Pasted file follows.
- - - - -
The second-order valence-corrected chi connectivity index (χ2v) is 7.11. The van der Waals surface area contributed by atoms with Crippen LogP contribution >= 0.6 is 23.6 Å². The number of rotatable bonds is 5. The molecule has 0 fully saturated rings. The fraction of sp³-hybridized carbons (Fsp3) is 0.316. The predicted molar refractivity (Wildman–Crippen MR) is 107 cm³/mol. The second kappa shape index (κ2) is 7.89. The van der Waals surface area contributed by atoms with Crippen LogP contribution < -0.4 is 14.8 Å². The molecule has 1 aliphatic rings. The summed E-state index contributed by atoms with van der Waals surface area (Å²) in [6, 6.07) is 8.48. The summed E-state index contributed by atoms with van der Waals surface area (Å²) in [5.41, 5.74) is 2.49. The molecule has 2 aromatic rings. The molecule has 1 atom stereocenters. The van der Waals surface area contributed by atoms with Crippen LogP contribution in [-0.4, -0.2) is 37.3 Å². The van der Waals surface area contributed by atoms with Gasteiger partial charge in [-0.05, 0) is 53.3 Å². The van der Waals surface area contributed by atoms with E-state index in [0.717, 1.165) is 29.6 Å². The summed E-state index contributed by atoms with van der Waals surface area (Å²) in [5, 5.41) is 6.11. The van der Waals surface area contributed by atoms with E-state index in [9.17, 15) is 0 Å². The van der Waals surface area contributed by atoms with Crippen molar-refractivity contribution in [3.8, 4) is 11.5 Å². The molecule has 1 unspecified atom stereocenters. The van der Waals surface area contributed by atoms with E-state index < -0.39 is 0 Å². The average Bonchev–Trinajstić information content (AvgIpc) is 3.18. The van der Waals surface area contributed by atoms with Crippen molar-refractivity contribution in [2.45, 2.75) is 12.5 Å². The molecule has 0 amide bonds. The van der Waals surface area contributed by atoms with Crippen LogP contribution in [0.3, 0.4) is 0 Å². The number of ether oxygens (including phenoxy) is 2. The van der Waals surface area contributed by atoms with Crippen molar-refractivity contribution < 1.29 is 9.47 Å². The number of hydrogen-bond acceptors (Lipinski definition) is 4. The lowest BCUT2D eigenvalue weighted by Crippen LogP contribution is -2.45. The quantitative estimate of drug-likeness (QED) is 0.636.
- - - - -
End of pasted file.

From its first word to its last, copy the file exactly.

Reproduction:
The second-order valence-corrected chi connectivity index (χ2v) is 7.11. The van der Waals surface area contributed by atoms with Crippen LogP contribution >= 0.6 is 23.6 Å². The number of rotatable bonds is 5. The molecule has 0 fully saturated rings. The fraction of sp³-hybridized carbons (Fsp3) is 0.316. The predicted molar refractivity (Wildman–Crippen MR) is 107 cm³/mol. The second kappa shape index (κ2) is 7.89. The van der Waals surface area contributed by atoms with Crippen LogP contribution < -0.4 is 14.8 Å². The molecule has 1 aliphatic rings. The summed E-state index contributed by atoms with van der Waals surface area (Å²) in [6, 6.07) is 8.48. The summed E-state index contributed by atoms with van der Waals surface area (Å²) in [5.41, 5.74) is 2.49. The molecule has 2 aromatic rings. The molecule has 1 atom stereocenters. The van der Waals surface area contributed by atoms with Crippen LogP contribution in [-0.4, -0.2) is 37.3 Å². The van der Waals surface area contributed by atoms with Gasteiger partial charge in [-0.05, 0) is 53.3 Å². The van der Waals surface area contributed by atoms with E-state index in [0.717, 1.165) is 29.6 Å². The summed E-state index contributed by atoms with van der Waals surface area (Å²) in [5, 5.41) is 6.11. The van der Waals surface area contributed by atoms with E-state index in [9.17, 15) is 0 Å². The van der Waals surface area contributed by atoms with Crippen molar-refractivity contribution in [3.8, 4) is 11.5 Å². The molecule has 1 unspecified atom stereocenters. The van der Waals surface area contributed by atoms with E-state index < -0.39 is 0 Å². The average Bonchev–Trinajstić information content (AvgIpc) is 3.18. The van der Waals surface area contributed by atoms with Crippen molar-refractivity contribution in [2.45, 2.75) is 12.5 Å². The molecule has 0 amide bonds. The van der Waals surface area contributed by atoms with Crippen LogP contribution in [0.3, 0.4) is 0 Å². The number of ether oxygens (including phenoxy) is 2. The van der Waals surface area contributed by atoms with Crippen molar-refractivity contribution < 1.29 is 9.47 Å². The number of hydrogen-bond acceptors (Lipinski definition) is 4. The lowest BCUT2D eigenvalue weighted by Crippen LogP contribution is -2.45. The quantitative estimate of drug-likeness (QED) is 0.636.